Did you know that there are at least 20,000 historic shipwrecks and ancient settlements beneath the Baltic Sea? And more are still being found.
“The Baltic Sea is a truly unique treasury,” says Professor of Conservation Charlotte Björdal.
Few people are likely to be aware that there are quite so many shipwrecks at the bottom of the sea, probably because they simply aren’t visible to most of us. There are not that many wrecks remaining off Sweden’s west coast, since shipworms thrive in the waters here and can eat their way through entire wooden boats in just a few decades. However, the brackish waters of the Baltic Sea are a less favourable environment for the shipworm, meaning that old wrecks dating back to the 17th century are still relatively well preserved.
“Wood decomposes slowly in waterlogged environments, since there is very little oxygen,” explains Charlotte. “The water provides indirect protection, which we can also see in mosses and wetlands, for example.”
But despite this, some degree of decomposition does take place under water and in the most oxygen-deficient environments such as in sediment. Until the late 1980s, it was thought that this was due to a chemical process. But now we know better. It is fungi and in particular bacteria that cause wood to break up and soften under water, and Charlotte is a leading expert when it comes to these so-called erosion bacteria. Within the framework of several EU projects, the most recent of which has just been completed, she has worked together with researchers from other countries and different disciplines to study these archaeological underwater sites.
“For me, it’s a matter of conserving and preserving our cultural heritage for future generations. And in order to do this, we must first understand the threat – a bit like with medicine. An accurate diagnosis is needed in order to find the right medicine.”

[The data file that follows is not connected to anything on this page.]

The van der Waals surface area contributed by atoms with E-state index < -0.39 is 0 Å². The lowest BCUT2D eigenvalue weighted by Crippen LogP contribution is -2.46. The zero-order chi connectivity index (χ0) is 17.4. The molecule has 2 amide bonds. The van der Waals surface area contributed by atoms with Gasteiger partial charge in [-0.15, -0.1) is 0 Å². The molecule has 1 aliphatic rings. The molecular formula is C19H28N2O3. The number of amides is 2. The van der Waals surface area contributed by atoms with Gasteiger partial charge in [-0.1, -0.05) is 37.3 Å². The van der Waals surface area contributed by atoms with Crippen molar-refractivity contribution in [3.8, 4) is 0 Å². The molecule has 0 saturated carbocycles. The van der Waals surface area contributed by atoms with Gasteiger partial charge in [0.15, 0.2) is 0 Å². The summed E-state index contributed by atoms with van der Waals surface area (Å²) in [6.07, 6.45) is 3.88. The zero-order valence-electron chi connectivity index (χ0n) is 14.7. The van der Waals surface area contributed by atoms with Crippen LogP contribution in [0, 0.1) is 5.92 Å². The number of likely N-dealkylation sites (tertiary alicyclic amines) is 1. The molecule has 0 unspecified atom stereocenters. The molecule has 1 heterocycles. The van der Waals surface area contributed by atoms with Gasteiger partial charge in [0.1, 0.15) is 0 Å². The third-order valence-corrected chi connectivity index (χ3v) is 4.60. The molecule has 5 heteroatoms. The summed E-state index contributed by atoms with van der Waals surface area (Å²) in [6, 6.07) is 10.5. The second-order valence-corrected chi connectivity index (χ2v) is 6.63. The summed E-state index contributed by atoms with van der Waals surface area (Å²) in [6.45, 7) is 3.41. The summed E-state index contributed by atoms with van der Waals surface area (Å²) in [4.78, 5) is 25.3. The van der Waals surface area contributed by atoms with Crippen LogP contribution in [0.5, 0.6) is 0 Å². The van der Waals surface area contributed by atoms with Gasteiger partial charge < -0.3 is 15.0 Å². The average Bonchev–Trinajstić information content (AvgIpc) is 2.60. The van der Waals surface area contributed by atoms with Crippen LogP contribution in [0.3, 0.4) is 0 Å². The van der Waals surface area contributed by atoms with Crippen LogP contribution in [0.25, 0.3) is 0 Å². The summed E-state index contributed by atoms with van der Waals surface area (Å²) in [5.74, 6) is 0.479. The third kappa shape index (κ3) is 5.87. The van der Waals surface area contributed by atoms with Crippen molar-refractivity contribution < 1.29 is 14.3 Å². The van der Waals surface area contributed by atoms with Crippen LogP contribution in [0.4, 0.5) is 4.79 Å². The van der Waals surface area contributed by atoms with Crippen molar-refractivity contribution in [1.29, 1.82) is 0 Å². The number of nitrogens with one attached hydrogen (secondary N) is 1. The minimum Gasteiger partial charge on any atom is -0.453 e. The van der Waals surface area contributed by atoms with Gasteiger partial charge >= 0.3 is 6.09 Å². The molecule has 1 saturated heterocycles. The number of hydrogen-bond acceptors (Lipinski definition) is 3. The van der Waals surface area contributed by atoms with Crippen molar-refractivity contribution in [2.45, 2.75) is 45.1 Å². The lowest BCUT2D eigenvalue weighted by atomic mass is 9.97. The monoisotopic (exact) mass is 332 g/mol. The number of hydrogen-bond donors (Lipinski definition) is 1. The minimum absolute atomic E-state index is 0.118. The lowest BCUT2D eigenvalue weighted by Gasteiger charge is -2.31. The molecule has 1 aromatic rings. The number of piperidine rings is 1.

The latest project, SASMAP, has focused on identifying new methods and techniques for finding wrecks, assessing their condition, stabilising the area and ultimately monitoring and preserving these historically interesting locations. This is quite a tricky working environment, in which researchers want to take samples while also trying to avoid disturbing these sensitive areas. Method development is therefore an important part of the project. Private companies are involved as partners, developing various different prototypes for obtaining sediment samples, for example, or ascertaining the status of the wood.
Charlotte has been out into the field on a couple of occasions, but her work is normally confined to dry land.
“I leave the diving to others. I prefer my microscope,” she laughs as she shows fantastic enlarged images of wood structures and attacks on them.
She is something of an expert on wood, and by studying wood samples from wrecks she can work out how quickly the decomposition is occurring. Different types of wood are broken down at different rates. Oak, which was used to build most ships at this time, lasts longer than pine, for example, which was often used for ships’ floors.
Despite the fact that decomposition takes place more slowly in water, this is a complex environment to protect. But preserving wrecks by raising them and exhibiting them in museums is not something that is currently done. As Charlotte explains, this costs too much.
“A UNESCO directive states that maritime cultural heritage should ideally be preserved in situ, in other words where it already is. But we don’t know how to achieve this yet. We’ve developed simple methods for smaller wreck fragments, but we don’t know how to protect the large ships in the Baltic Sea from ongoing microbial attack. Here, we really need help from engineers, designers and marine scientists.”
SASMAP was a project within the EU’s 7th framework programme, and was carried out during 2012-2015. The participants were from Denmark, Germany, the UK, the Netherlands, Italy and Greece.
SASMAP stands for Development of tools and techniques to Survey, Assess, Stabilise, Monitor and Preserve underwater archaeological sites.